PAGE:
EGYPT-AIR FLIGHT 990
On 10/31/1999 at about 01:50 a Boeing 767 Egypt-Air flight no 990 from Los Angeles via New York to Cairo, Egypt, plummeted, without any probable cause, into the Northern Atlantic Ocean about 60 miles (100 km) south of Nantucket Island, Massachusetts, in international water, 20 minutes after take off from New York.
All 217 passengers and crew including two Egyptian Air Force Generals and over 30 graduate Egyptian Air Force officers from an USA Army Apache gun ship helicopter course, were killed in the crash.
In such a long flight there are two crews on board, so one of the crews can take a rest while the other is flying the aircraft.
At the time of the crash first officer Gameel el-Batouty volunteered to replace the acting second pilot Officer Adel Anwar, about 20 minutes before the scheduled time to switch the crews. The diving toward the ocean occurred just at the time when Captain Mahmoud el-Habashy left the cockpit for a short while and the aircraft was in the hands of the second pilot Gameel el-Batouty, who was alone in the cockpit and turned off the autopilot. He was clearly heard on the tapes recovered from the black box of the aircraft, mumbling verses with Islamic religious meanings. There are also indications that Gameel el-Batouty struggled with the captain, Mahmoud el-Habashy, who managed to reach the cockpit, against all odds, and tried to balance the aircraft. There was no proof that any of the aircraft systems failed.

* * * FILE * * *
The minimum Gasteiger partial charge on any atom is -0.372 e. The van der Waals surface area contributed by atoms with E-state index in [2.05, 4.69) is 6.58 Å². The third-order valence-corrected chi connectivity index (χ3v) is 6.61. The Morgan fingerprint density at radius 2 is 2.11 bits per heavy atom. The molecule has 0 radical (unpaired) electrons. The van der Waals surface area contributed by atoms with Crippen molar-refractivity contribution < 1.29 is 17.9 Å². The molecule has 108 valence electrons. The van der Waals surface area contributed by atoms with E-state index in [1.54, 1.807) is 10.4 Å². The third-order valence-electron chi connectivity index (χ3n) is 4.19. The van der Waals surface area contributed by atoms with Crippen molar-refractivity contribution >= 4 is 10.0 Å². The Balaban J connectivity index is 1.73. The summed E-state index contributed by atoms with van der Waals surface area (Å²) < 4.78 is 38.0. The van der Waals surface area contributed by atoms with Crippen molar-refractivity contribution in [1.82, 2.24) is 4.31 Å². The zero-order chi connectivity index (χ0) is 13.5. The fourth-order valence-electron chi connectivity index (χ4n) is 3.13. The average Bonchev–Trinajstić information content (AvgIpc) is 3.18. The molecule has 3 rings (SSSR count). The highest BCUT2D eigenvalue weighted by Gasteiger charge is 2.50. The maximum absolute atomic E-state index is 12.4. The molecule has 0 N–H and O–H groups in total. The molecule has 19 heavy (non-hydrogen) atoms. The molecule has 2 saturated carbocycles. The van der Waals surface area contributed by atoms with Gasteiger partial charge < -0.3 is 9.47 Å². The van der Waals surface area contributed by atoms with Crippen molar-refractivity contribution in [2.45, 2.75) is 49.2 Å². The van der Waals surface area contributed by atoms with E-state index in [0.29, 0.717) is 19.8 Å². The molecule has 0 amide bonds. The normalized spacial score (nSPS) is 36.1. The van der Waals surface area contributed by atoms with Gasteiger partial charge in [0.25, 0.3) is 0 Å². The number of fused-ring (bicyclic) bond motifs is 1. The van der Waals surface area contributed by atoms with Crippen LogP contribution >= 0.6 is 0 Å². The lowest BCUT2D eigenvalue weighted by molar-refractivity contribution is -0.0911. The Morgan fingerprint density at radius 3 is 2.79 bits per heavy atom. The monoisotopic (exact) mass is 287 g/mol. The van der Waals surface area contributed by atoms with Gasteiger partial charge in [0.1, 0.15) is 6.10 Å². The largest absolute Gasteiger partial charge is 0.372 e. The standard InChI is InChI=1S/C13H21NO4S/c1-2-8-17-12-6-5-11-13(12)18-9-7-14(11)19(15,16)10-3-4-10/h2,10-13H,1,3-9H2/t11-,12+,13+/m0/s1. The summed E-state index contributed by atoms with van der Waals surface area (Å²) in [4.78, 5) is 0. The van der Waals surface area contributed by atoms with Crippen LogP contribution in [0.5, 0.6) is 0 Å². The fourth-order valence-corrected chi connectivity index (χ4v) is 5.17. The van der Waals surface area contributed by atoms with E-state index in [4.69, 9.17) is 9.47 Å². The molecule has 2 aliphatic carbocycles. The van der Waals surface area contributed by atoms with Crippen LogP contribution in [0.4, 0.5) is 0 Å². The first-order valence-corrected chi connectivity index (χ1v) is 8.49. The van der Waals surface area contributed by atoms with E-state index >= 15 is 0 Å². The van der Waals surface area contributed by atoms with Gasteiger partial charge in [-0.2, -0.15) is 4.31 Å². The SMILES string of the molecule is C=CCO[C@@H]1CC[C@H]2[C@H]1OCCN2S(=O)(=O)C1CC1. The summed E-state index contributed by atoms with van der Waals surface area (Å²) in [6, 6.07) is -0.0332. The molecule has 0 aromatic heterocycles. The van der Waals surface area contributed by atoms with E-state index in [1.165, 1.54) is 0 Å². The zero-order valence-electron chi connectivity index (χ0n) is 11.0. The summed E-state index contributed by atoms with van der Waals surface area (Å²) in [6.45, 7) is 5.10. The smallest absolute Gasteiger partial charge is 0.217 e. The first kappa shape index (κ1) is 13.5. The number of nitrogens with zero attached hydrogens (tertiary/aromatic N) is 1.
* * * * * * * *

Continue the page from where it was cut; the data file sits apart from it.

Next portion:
Investigation found no links between Gameel el-Batouty, a devoted Muslim, and any specific Islamic organization although it was clear that Gameel el-Batouty was very frustrated of not being promoted to the rank of captain after many years as second pilot and even feared possible suspension from his job in Egypt-Air.
The investigation of the Egypt-Air flight 990 caused political tension between Egypt and USA in 03/2002 when the reports of the investigation were released. The Egyptian Civil Aviation (ECAIT) insisted that the crash was caused due to technical failure while the American National Transportation Safety Board (NTSB) concluded the aircraft was deliberately crashed in an apparent suicide although could not determine the possible motive.
The motivation or way of behavior of Gameel el-Batouty remained an enigma. No organization claimed responsibility on the event.
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